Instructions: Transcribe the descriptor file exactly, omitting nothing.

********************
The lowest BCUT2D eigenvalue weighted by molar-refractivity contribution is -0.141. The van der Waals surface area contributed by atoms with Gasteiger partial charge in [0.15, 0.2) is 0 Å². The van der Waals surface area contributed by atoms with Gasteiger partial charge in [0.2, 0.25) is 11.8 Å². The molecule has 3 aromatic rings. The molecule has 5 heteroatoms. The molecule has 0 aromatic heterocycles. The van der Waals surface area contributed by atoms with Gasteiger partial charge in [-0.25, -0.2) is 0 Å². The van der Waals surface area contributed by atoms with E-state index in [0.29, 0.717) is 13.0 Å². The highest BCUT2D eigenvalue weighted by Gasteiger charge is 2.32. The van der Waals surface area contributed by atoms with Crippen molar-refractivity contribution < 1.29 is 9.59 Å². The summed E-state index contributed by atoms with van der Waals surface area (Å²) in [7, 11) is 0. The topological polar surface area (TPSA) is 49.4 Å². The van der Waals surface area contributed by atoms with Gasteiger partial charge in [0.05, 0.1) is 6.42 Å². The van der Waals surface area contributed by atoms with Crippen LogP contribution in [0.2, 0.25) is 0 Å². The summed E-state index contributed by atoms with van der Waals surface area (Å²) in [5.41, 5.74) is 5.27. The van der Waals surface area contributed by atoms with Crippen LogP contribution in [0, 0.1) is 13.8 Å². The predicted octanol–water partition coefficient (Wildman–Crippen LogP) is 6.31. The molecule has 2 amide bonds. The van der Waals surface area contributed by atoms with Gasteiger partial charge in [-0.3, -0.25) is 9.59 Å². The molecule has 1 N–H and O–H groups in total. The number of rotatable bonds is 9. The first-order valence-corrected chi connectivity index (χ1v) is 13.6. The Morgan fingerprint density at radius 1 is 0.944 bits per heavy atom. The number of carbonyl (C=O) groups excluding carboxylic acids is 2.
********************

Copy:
The lowest BCUT2D eigenvalue weighted by molar-refractivity contribution is -0.141. The van der Waals surface area contributed by atoms with Gasteiger partial charge in [0.15, 0.2) is 0 Å². The van der Waals surface area contributed by atoms with Gasteiger partial charge in [0.2, 0.25) is 11.8 Å². The molecule has 3 aromatic rings. The molecule has 5 heteroatoms. The molecule has 0 aromatic heterocycles. The van der Waals surface area contributed by atoms with Gasteiger partial charge in [-0.25, -0.2) is 0 Å². The van der Waals surface area contributed by atoms with E-state index in [0.29, 0.717) is 13.0 Å². The highest BCUT2D eigenvalue weighted by Gasteiger charge is 2.32. The van der Waals surface area contributed by atoms with Crippen molar-refractivity contribution < 1.29 is 9.59 Å². The summed E-state index contributed by atoms with van der Waals surface area (Å²) in [7, 11) is 0. The topological polar surface area (TPSA) is 49.4 Å². The van der Waals surface area contributed by atoms with Gasteiger partial charge in [0.05, 0.1) is 6.42 Å². The van der Waals surface area contributed by atoms with Crippen LogP contribution in [0.2, 0.25) is 0 Å². The summed E-state index contributed by atoms with van der Waals surface area (Å²) in [5.41, 5.74) is 5.27. The van der Waals surface area contributed by atoms with Crippen LogP contribution in [0, 0.1) is 13.8 Å². The predicted octanol–water partition coefficient (Wildman–Crippen LogP) is 6.31. The molecule has 2 amide bonds. The van der Waals surface area contributed by atoms with Gasteiger partial charge in [-0.3, -0.25) is 9.59 Å². The molecule has 1 N–H and O–H groups in total. The number of rotatable bonds is 9. The first-order valence-corrected chi connectivity index (χ1v) is 13.6. The Morgan fingerprint density at radius 1 is 0.944 bits per heavy atom. The number of carbonyl (C=O) groups excluding carboxylic acids is 2.